On the other hand, I firmly believe the subscription fee is doomed and that item sales are the wave of the future, particularly for smaller games. A game with a few thousand users simply cannot survive as a source of income for someone using a subscription model. Item sales allow for incomes of 2-3x what subscriptions would bring in. In addition, you can allow some people to spend more to subsidize the people who don’t want to spend anything at all, but who still bring intangibles like community to the game.
One of my big concerns is that this type of business model could be adopted and abused by a larger company that tries to soak people for all the money they’re work. This has happened recently in china with the game ZT Online. I read a translated article about one person’s adventures in the game. The game gets rid of a lot of issues that people complained about in other games (specifically Legend of Mir according to the article): having to grind up levels and go through mazes to get to boss monsters. Of course, you had to spend money to do almost anything in the game.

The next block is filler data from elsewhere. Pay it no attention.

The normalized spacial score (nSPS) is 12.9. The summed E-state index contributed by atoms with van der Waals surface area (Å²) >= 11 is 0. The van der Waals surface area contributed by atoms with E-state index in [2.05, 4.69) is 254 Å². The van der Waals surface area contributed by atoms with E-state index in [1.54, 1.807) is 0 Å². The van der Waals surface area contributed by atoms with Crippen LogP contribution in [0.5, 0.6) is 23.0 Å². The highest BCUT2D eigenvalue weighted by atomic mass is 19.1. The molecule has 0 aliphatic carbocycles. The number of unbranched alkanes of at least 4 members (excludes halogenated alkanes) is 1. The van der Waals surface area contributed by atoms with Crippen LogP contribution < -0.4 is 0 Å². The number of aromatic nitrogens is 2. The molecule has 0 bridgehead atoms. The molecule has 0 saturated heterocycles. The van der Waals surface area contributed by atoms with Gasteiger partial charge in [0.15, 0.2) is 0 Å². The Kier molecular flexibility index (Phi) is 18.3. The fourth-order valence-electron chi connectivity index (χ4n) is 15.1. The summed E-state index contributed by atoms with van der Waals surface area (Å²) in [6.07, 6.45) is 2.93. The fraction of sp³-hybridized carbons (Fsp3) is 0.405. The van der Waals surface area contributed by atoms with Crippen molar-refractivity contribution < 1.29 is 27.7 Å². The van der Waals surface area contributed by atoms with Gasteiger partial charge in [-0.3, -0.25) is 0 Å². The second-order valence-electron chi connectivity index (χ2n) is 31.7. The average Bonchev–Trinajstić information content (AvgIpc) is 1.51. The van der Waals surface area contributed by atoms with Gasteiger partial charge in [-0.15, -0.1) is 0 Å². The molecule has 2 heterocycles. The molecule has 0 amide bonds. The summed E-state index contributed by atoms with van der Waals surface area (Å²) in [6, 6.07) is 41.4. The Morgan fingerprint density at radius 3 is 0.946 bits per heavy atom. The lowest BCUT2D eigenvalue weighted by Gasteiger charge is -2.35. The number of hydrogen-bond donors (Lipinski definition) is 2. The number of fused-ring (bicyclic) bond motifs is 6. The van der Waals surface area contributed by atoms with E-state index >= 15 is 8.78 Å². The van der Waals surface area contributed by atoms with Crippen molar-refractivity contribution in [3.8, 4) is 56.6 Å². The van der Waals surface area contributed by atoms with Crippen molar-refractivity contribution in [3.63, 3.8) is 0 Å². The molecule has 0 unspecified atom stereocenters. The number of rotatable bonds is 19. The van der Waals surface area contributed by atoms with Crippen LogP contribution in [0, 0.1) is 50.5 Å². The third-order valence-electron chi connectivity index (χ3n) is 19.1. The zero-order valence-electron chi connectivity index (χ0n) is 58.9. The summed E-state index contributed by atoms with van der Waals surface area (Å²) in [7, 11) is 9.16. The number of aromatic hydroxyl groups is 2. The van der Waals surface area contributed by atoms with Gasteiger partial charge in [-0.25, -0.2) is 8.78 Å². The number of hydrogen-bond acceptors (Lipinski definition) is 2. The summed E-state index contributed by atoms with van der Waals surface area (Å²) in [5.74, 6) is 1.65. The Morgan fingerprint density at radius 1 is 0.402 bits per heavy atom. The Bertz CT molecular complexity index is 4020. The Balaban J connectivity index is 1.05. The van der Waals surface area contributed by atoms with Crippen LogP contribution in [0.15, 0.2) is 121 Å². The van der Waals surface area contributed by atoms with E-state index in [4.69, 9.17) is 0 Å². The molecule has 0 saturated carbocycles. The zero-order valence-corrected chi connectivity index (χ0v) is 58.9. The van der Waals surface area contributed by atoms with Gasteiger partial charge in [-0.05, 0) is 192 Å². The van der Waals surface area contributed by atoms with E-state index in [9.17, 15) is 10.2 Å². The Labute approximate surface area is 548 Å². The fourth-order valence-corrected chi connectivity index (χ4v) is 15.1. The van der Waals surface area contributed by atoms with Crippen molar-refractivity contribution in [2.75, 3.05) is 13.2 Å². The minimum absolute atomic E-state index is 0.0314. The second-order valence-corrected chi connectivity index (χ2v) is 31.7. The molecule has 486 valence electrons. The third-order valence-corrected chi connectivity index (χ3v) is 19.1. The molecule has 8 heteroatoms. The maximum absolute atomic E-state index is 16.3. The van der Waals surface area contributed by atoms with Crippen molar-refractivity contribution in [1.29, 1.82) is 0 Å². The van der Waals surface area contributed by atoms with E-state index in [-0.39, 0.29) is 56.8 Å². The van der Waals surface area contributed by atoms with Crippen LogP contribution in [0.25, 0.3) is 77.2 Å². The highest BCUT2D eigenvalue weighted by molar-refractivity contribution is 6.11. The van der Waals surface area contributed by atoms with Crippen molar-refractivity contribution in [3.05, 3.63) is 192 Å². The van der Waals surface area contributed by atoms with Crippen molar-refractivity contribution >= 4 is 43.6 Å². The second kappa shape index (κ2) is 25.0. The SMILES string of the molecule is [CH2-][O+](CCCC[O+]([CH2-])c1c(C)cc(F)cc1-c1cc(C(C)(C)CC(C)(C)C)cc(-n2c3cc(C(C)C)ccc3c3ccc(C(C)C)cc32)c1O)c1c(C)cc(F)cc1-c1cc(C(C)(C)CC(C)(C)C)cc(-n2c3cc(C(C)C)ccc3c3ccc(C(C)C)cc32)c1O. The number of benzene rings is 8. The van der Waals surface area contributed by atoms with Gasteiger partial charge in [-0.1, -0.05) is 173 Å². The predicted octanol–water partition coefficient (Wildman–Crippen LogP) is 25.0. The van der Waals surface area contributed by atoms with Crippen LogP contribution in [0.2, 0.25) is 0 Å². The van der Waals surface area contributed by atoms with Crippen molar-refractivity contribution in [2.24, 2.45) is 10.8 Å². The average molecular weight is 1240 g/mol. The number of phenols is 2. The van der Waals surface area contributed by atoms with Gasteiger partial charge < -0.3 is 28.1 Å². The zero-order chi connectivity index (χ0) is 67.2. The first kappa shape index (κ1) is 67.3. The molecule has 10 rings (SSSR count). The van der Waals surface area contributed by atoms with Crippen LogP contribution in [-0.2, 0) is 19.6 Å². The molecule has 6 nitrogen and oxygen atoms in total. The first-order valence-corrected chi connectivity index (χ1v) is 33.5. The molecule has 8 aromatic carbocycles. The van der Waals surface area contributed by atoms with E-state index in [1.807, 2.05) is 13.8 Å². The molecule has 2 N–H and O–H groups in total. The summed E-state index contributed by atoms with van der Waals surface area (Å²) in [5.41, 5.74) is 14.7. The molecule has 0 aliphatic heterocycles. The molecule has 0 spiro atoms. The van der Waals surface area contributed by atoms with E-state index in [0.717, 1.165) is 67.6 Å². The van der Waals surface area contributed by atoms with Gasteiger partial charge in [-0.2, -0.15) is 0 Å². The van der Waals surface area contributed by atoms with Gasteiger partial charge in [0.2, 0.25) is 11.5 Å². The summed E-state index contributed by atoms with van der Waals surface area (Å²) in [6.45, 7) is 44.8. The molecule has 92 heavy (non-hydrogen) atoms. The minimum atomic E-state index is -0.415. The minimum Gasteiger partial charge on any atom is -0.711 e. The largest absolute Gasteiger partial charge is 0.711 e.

The thing is, people still played and enjoyed the game. There are some things in the game that sound like they try to take advantage of gambling impulses (like the chests), but for the most part it seems like people were willingly playing and paying for the game. Of course, there will always be some buyer’s regret for some people after the fact when they spend more than they feel like they should have. This was the same when people playing games and paying by the hour racked up hundreds, thousands, or even more dollars in charges for the older online games in the bad old days.
Of course, the game was wildly profitable for the original developer. The article says that the original developer is probably one of the richest people in China right now. Most people in our industry seem to worship numbers and say things like “9 million players can’t be wrong!” so perhaps they’ll justify such behavior by pointing out that it’s successful. I think that, despite the success, this was a poorly designed game. But, the developer will have to take being one of the richest people in China as a consolation prize. But, I think that a game can sell items without being such a naked money grab. The problem is, there are surely going to be some companies exploiting that along the way.
So, there’s some of the recent goings on about offline money in games. What do you think? Will RuneScape be victorious over the gold sellers? Is that article about ZT Online going to hurt the item sales market, or is it a pattern for greedy capitalists to follow?